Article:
If you want more tips on how to be cost effective when planning a trip, read my other post: Be Money Smart When You Travel. In the future, I plan on having specific posts that break down what trips to different places cost. Oftentimes I am googling like a madwoman trying to figure out how much money to save or take with me to certain destinations, so I figured I can’t be the only one that wishes more people would outline their expenses when they went on trips. I’m trying to look out for anyone who wants to be money smart when traveling!


What are some things you prioritize as money goals? Share below!

Be Money Smart When You Travel

After a week hiatus, I am back! Thought I was going to be gone for a long time? No, I invested in this domain name for a year, and I will get my money’s worth out of this domain! I traveled to Peru, and enjoyed llama-watching along with other great experiences. However, this isn’t a travel blog. So, let’s talk money!

I often get asked how I am able to afford traveling. I think some people have an assumption that I must be making bank whenever they see that I am posting photos from another destination. I am in fact, not rolling in dough a la Scrooge McDuck style, unfortunately. However, I have learned to be money smart when it comes to traveling. Learned is the key word here, as with anything else on Breaking the Piggy Bank, I had to learn how to be financially savvy when it came to traveling.

My traveling experiences can be broken down to two categories:

Traveling While Not Planning Ahead and Saying Fuck It

Traveling While Being Money Smart

Can you imagine what the difference may be?

My first experiences traveling were in my early 20s. I was financially stable enough, but hadn’t yet learned how to proactively plan towards something, such as a trip. However, I had a near perfect credit score, which in return gave me a few credit cards with high limits. As you can imagine, my traveling amounted to charging nearly everything on my credit cards. I went to Wisconsin Dells purely by nearly maxing out my credit card. Seeing the pickle I had gotten into, my aunt decided to help me out afterwards. She loaned me the money to pay off that credit card, so that I could pay her back without interest.

Yet, I didn’t learn my lesson there.

The trips I took a few years later to Las Vegas and New Orleans? Basically, I charged everything for them, too. One could say I had no business traveling, and one could be right. Looking back now I realize that I could have still traveled to those places, but I should have been planning for them instead. Furthermore, I should have at least made a solid plan in how to pay off everything was charging on my credit cards for those trips. Instead, my mentality was stuck in the “fuck it, I’ll figure it out later” mode.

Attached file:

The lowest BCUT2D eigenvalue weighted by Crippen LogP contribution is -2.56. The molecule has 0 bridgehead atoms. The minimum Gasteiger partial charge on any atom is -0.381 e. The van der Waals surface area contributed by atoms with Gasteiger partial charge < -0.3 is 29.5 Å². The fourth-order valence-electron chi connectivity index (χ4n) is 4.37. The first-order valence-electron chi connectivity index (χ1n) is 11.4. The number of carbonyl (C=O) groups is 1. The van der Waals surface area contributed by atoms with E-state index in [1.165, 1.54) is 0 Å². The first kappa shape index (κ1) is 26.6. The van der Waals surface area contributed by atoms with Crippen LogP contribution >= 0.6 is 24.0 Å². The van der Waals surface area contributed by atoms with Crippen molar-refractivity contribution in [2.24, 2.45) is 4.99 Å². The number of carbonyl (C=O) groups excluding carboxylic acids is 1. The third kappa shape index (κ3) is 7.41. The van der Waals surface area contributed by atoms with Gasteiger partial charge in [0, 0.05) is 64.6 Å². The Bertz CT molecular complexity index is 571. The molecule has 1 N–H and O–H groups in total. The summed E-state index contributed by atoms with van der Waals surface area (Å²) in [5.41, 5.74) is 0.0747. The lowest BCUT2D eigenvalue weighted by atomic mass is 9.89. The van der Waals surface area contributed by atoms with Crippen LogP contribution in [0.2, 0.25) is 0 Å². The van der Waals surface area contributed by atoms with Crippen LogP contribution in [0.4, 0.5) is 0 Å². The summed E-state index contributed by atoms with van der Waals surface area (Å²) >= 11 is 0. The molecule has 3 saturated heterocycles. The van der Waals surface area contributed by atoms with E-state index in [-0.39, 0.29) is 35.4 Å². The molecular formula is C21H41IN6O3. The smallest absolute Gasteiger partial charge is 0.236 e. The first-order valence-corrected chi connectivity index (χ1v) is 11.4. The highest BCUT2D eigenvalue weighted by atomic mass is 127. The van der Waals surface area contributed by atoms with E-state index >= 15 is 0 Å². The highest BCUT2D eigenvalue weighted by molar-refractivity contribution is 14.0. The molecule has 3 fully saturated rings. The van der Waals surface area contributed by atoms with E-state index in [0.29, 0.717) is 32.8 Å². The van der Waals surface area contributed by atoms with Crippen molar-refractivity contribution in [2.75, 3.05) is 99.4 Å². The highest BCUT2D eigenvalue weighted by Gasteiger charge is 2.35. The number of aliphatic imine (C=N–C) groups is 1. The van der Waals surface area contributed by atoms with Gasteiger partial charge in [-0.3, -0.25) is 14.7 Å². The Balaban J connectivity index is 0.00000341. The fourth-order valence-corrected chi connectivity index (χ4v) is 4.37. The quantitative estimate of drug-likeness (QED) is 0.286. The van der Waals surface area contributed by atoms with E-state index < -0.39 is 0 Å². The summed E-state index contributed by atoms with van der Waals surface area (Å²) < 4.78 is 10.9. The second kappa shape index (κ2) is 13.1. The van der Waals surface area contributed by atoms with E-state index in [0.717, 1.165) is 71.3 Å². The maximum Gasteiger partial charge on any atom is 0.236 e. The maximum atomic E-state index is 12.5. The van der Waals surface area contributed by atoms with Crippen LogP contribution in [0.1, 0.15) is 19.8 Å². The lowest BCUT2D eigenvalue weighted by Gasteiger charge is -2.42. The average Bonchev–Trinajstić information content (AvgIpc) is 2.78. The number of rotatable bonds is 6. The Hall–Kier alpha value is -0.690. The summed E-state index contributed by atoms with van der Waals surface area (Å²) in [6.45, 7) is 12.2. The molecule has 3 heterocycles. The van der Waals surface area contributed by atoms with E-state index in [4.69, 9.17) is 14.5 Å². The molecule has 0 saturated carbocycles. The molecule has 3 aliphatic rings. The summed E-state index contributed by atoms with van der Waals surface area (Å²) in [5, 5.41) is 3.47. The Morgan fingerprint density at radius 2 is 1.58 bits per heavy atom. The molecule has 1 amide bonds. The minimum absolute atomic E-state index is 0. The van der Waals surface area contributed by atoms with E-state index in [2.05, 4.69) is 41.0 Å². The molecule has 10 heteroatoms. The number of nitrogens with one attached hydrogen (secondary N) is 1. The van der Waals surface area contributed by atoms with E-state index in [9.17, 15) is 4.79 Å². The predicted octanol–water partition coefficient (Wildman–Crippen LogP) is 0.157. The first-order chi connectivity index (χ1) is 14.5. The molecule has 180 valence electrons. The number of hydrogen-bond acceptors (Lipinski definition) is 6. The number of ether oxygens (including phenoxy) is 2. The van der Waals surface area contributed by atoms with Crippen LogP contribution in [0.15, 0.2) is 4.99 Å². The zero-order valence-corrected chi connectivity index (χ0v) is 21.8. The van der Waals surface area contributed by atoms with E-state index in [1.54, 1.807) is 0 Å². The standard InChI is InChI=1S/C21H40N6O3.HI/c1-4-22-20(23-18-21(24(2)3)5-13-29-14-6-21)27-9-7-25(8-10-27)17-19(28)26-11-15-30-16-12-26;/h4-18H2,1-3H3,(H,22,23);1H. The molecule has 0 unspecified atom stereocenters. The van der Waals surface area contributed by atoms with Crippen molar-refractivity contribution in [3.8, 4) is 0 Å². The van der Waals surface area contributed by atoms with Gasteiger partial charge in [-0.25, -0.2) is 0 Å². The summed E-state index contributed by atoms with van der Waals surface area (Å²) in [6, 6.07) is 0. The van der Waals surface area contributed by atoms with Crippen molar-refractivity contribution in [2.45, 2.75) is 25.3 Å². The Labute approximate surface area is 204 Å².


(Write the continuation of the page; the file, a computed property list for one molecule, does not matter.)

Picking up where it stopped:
Now, in the present, I am a stickler towards being proactive about trips. If I know that there might be the chance to travel somewhere in a certain month, then I go ahead and start saving money towards that months ahead. I have a general travel fund in my bank account goals that allows me to set aside money with each month towards that fund.

So, even if I hadn’t planned on visiting New York City in February, I still had money set aside in my travel fund to use on NYC when my friend invited me there. Had there been no money set aside in that travel fund, then this girl wasn’t going anywhere. As far as Peru, I had been saving towards that since December/ January.

How did I get started? Honestly, the first trip I took while being money smart was to Austin, Texas about two years ago. It’s around that time that I began to use a spreadsheet to keep track of my expenses, and that is the tool that helped save towards Austin. Austin had been a challenge to myself to see if I was able to travel because up to that point I had told myself that I had no business traveling with my financial mishaps. However, Austin was the challenge to start new again. To test myself in how I could save to travel rather than use a credit card. From that and subsequent trips, I learned to be money smart when traveling.

Here are some tips and tools on how to be money smart when traveling that I use:

  • Consider your travel options. What is a cost effective way to get there— Via road, train, or air? When I visited Rochester, I decided to forgo the convenience of an airplane and chose the much cheaper option of taking the train there, instead.
  • If you decide to make a road trip out of it, then calculate gas totals. This is especially important if you are not the one who’s car is being used. Make sure you have that person’s back by setting aside how much your half of gas is going to cost.